Court name
High Court of Tanzania

Star Service Station Co. Ltd. vs Tanzania Railways Corporation () [1989] TZHC 1 (18 January 1989);

Law report citations
1989 TLR 1 (TZHC)
Media neutral citation
[1989] TZHC 1
Coram
Chipeta, J.

Chipeta, J.: This is a ruling on a preliminary point. The plaintiffs, M/s Star Service Station Co. Ltd, have filed a suit against the defendants, the Tanzania Railways G Corporation in which they claim damages for loss of goods consigned to the defendants by the plaintiffs for transportation from Dar es Salaam to Shinyanga.
The defendant's preliminary point raised was that based on an exclusion or limiting clause as to the defendant's liability. The defendants asserted that they can in no way be H liable by virtue of the "conditions of carriage" contained in their "Tariff Book" which state that "dangerous goods" as petroleum products (the goods in question in this case) are carried at "owner's risk" as the defendants are not "common carriers" of such goods.
To my mind, there are cases in which such preliminary points may be upheld. But I before such a submission can be upheld, certain

principles of law must be carefully examined. The existence of a valid contract A presupposes that the contracting parties were ad idem as to the terms of the contract and that each of them willingly accepted those terms of the contract. In cases in which one party to a contract inserts a term excluding or limiting liability which would otherwise be his, the question whether or not the other party was made aware of such B exclusion terms of liability and accepted them is often a question of fact to be ascertained from the evidence adduced. Such cases may also raise the question as to whether or not such exclusion terms or clauses render the given contract void for unreasonableness of the given exclusion clauses. C
In deciding such cases therefore, it is necessary to enquire whether the other party was given reasonable notice of the exempting or exclusion clauses. As Lord Denning, M.R. pointed out int he case of Thornton v Shoe Lane Parking Ltd. [l971] I All E.R. 686 at page 105: D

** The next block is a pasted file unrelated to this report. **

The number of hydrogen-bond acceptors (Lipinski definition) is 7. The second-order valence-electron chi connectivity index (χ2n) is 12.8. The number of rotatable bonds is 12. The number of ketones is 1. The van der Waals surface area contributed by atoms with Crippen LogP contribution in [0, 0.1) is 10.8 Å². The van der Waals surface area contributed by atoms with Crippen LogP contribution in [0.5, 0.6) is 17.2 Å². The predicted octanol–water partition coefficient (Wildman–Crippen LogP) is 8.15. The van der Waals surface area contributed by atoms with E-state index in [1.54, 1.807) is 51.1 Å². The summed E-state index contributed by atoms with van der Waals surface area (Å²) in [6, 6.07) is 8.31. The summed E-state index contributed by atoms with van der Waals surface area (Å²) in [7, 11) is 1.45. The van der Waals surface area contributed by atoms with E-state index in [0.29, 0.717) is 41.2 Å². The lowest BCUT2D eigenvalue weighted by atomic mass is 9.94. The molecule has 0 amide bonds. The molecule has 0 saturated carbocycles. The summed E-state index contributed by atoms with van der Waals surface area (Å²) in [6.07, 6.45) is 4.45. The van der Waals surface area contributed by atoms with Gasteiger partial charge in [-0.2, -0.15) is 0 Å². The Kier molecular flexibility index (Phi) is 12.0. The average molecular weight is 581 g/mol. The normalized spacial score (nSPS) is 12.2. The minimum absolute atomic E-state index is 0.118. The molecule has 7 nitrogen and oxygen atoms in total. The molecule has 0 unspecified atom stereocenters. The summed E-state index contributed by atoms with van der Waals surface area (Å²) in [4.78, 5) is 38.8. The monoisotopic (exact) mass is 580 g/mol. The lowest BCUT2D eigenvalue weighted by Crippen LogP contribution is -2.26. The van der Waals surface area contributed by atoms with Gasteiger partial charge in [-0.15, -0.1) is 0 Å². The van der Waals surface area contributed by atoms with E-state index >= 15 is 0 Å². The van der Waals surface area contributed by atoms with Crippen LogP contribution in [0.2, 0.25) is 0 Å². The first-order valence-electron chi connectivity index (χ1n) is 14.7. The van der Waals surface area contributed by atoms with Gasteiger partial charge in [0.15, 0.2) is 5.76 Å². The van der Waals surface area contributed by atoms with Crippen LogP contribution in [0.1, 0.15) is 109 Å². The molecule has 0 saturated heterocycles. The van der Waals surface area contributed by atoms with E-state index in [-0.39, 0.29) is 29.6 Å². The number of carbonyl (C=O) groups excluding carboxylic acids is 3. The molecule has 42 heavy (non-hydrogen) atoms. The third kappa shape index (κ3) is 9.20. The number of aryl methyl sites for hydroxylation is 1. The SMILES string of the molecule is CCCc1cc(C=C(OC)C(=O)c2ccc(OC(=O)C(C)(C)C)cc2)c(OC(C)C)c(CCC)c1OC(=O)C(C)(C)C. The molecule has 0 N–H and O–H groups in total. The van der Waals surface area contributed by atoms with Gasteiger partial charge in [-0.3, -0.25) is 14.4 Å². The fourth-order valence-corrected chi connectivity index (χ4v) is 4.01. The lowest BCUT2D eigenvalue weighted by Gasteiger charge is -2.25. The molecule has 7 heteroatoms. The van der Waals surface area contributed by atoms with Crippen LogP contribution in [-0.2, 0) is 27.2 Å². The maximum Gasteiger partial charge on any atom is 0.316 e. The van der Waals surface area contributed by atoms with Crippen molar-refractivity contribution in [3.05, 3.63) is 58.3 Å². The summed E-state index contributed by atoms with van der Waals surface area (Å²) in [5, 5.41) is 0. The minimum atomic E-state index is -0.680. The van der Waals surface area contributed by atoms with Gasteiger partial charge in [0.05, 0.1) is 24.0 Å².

It is no use telling the customer that the ticket is issued subject to some "conditions" or other without more, for he may reasonably regard "conditions" in general as merely E regulatory, and not as taking away his right unless the exempting condition is drawn specifically to his attention (Emphasis added).
Lord Denning, M.R., went on:
I do not pause to inquire whether the exempting condition is void for unreasonableness. F All I say is that it is so wide and so destructive of rights that the court should not hold any man bound by it unless it is drawn to his attention in the most explicit way. In order to give sufficient notice, it would need to be printed in red ink with a red hand pointing G to it, or something equally startling.
In the present case, in the absence of evidence, the court would not be in a position to know whether the exempting clauses were drawn to the attention of the plaintiffs in the H most explicit way or whether or not the defendants are not common carriers of petroleum products, and so on. All these are questions of fact which can only be determined from evidence to be adduced by the parties.
For these reasons, the preliminary point fails. The case will proceed to trial and be I determined on the merits.
Order accordingly.

A
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